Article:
Tax Guide

Earned Income, Unearned Income, and What the Difference Means for Your Taxes

Earned Income, Unearned Income, and What the Difference Means for Your Taxes
Ines Zemelman, EA
10 January 2014

While most of the income you receive this year will be taxable, not all income is treated similarly for tax purposes. The most significant difference is the distinction between earned and unearned income, because the two are often taxed at different rates. Even more importantly for expats - earned income is subject to the Foreign Earned Income Exclusion, whereas unearned income is not.

Understanding What the IRS Considers Earned Income

For most taxpayers, earned income is the most common form, and for many people it is the only kind of income they will have. If you are an employee, your pay from your job is earned income. The IRS defines compensation as “payment for personal services.” While wages (including tips) or salary are obviously taxable, in some cases you may have additional forms of compensation. Determining how those are treated for tax purposes can be a little less obvious.

A cash bonus, for example, is obviously a form of taxable compensation. But what if your company sends you on a trip to Hawaii as an incentive award? Guess what—that’s also taxable compensation, and it must be reported as income at the fair market value of the trip. There are exceptions, however. If you receive a longevity (length of service) or safety award, the value of the award (based its cost to your employer) can be excluded from your taxable income as long as it was presented for more than five years of service and you have not received another such award in the last four years (in the case of longevity awards) or as long as you are not a clerical, administrative, professional, or management employee and no more than 10% of the company’s employees received a similar award in the previous year (in the case of safety awards).

If you are a member of the National Guard or a Reserve component of one of the uniformed services who is mobilized and your employer continues to pay some or all of your normal wages while you are on military leave, this is called differential pay. The tax treatment of differential pay is a little unusual. You will owe income tax on the amount but not FICA (Social Security and Medicare) taxes.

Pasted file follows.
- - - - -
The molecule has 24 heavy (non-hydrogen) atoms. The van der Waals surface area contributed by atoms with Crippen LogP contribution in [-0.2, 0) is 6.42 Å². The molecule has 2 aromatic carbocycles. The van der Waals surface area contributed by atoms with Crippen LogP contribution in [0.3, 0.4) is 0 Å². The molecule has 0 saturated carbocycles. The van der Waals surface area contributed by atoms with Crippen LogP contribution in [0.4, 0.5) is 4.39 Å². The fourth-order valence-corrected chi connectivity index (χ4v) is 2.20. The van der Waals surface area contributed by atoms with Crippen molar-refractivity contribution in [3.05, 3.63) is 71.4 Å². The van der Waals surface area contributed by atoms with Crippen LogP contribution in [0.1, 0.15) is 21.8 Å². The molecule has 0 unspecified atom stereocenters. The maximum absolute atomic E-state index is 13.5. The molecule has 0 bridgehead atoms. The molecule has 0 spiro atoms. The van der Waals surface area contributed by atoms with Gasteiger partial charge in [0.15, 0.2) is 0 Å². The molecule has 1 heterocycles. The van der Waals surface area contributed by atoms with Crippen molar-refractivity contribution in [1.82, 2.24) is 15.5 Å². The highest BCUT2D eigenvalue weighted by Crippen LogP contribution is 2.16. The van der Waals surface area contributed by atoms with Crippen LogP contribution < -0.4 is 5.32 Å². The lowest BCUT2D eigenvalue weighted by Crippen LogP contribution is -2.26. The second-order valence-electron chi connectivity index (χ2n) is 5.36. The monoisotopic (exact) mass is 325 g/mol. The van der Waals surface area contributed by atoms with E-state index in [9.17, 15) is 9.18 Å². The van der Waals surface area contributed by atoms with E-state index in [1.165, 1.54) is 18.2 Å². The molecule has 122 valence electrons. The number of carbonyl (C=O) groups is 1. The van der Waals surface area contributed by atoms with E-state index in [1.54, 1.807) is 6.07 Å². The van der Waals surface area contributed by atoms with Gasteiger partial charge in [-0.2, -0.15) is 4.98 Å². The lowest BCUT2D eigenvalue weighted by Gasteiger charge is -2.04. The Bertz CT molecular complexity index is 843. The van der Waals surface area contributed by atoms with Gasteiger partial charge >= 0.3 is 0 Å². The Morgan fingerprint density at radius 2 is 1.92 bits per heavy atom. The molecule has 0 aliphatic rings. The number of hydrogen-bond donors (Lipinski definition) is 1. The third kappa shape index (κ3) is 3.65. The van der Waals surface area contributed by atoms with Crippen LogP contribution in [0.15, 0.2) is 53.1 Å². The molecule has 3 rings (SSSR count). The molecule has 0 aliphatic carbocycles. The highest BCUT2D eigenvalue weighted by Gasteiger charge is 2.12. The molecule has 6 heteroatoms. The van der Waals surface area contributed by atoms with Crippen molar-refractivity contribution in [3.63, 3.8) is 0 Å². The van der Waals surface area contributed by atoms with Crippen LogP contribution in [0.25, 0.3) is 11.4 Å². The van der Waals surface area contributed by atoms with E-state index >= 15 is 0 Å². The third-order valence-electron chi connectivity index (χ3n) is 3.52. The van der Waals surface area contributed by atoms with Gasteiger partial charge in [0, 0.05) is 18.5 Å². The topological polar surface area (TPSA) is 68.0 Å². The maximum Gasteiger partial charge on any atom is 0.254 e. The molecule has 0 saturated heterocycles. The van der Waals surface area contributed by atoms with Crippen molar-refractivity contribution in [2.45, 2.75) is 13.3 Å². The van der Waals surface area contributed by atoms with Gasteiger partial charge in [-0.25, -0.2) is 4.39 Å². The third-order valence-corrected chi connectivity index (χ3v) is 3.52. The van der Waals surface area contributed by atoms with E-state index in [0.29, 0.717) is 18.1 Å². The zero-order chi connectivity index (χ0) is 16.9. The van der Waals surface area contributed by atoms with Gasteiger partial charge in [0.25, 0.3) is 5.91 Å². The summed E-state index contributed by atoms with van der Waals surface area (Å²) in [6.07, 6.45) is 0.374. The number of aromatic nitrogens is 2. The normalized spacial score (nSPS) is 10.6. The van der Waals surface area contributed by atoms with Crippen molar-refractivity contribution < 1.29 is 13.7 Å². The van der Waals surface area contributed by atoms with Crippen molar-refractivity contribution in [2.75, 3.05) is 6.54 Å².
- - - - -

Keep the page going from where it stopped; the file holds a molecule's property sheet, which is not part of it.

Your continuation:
Should you depart a job during the year and receive severance pay and/or payment for accrued vacation or other leave not taken, that money is earned income and treated like wages for tax purposes. Sick pay is also taxable, but if you are injured and receive temporary disability income, those payments are taxable if your employer paid the disability insurance premiums but not taxable if you paid the premiums. If you are unable to work because of a work-related injury and receive worker’s compensation payments, they are not taxable.

Tax Treatment of Employee Fringe Benefits

Fringe benefits are treated in various ways for tax purposes. The share of health and disability insurance premiums paid by your employer are not considered taxable income, nor is group term life insurance up to $50,000 in benefit value. However, any premiums for coverage over $50,000 that are paid by your employer must be reported as taxable income. (This does not include forms of accidental death insurance, such as travel insurance, that only pay under specific and limited circumstances of death.)

If your employer provides you with the use of a gym or other athletic facilities, the value of that membership is not taxable as long the gym is operated by your employer and used predominantly by employees and their family members. If your company pays for a membership at a third-party health club or gym, however, the cost is taxable. Educational assistance from your employer is non-taxable up to $5,250 per year but taxable above that limit.

What about those little gifts you might get during the year, like pens, can holders, water bottles, and similar promotional item-type things? These fall under the de minimis (meaning “minimal”) rule; their value is considered small enough that they are not taxable. The same rule applies to food provided at company picnics, office parties, and similar events; to cab fare provided for you if you work late and miss your bus or train; and to holiday gifts of hams, turkeys, or similar items. But if you get a gift certificate or something else with cash value—even if it’s just $5—it has to be reported as taxable income.